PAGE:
Season the milk with salt and pepper, pour over potatoes.  Add more cream until the milk is 3/4 of the way up.  Place on burner and heat just to a simmer- this is a very important step so that the liquid and potatoes come together in the oven.

Distribute 3 tablespoons of butter (real butter, not margarine) on top of potatoes.

Bake in a 425′ oven for about 25 minutes- until the liquid is absorbed and the potatoes are tender.

Serve and be happy!  That is some flat out good food!  Great food does not have to be complicated to be wonderful.

Where To Eat In Galveston: The Black Pearl

The Black Pearl Oyster Bar sits at the corner of 23rd Street and Market.   It also sits at the corner of delicious and amazing.  With seafood favorites and a Cajun Flair, there is no reason not to hit this place when you are in Galveston.

The Black Pearl is located in the historic Strand District and is a Galveston staple.  I, personally, would eat there just because of the name. It makes me think of pirates and given that a bona fide pirate, Jean Lafitte, once called Galveston home- well, what’s not to love.  Thankfully, you won’t be disappointed when you taste the food.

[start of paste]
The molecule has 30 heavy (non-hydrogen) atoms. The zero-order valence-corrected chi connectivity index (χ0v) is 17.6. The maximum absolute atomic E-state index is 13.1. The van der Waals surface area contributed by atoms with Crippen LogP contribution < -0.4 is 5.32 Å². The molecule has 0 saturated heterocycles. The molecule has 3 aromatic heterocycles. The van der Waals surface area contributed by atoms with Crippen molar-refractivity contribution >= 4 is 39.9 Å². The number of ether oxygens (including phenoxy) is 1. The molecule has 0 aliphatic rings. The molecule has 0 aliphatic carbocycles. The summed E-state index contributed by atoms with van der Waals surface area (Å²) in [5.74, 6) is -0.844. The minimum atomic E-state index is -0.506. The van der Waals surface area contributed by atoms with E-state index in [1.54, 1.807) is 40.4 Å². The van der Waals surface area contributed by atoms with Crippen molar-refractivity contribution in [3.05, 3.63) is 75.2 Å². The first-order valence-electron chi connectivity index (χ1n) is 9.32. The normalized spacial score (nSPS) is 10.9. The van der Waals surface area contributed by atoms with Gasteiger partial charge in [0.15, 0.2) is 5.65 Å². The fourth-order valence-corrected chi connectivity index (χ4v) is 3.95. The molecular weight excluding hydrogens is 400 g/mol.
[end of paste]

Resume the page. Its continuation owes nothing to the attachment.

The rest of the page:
As the full name implies, they serve LOTS of oysters in many different ways. They are definitely a fan favorite.  I, however, am not an oyster fan so that is not why I go there.  They serve the best Boudin balls on the island.  The homemade remoulade sauce that comes with those delightful things is also fantastic.  The shrimp po’boys are amazing and enough for two, also served with that tasty remoulade sauce.

I always have a hard time choosing between the seafood platter and the shrimp po’boy.  So, I recommend going with a friend that way you can share plates and you don’t actually have to choose.  If seafood isn’t your thing, they offer a great hamburger, chicken alfredo, and several great salads.

Another great thing about this restaurant is that they buy the seafood local whenever possible so you are supporting the local fisherman whenever you eat this great food.

So, next time you are on this great island, check out the Black Pearl. You’ll be glad you did!

What is your favorite food stop in Galveston?

Where To Eat In Galveston, Texas

So, I want to tell you about my favorite restaurant in Galveston. But then again, I don’t. I like knowing the local spots and if any more people find out about this gem, then I will have to wait longer. But then again, I live here full time and I can eat when all the tourist have gone home and the island settles into the off-season.

Here it is- Miller’s Seawall Grill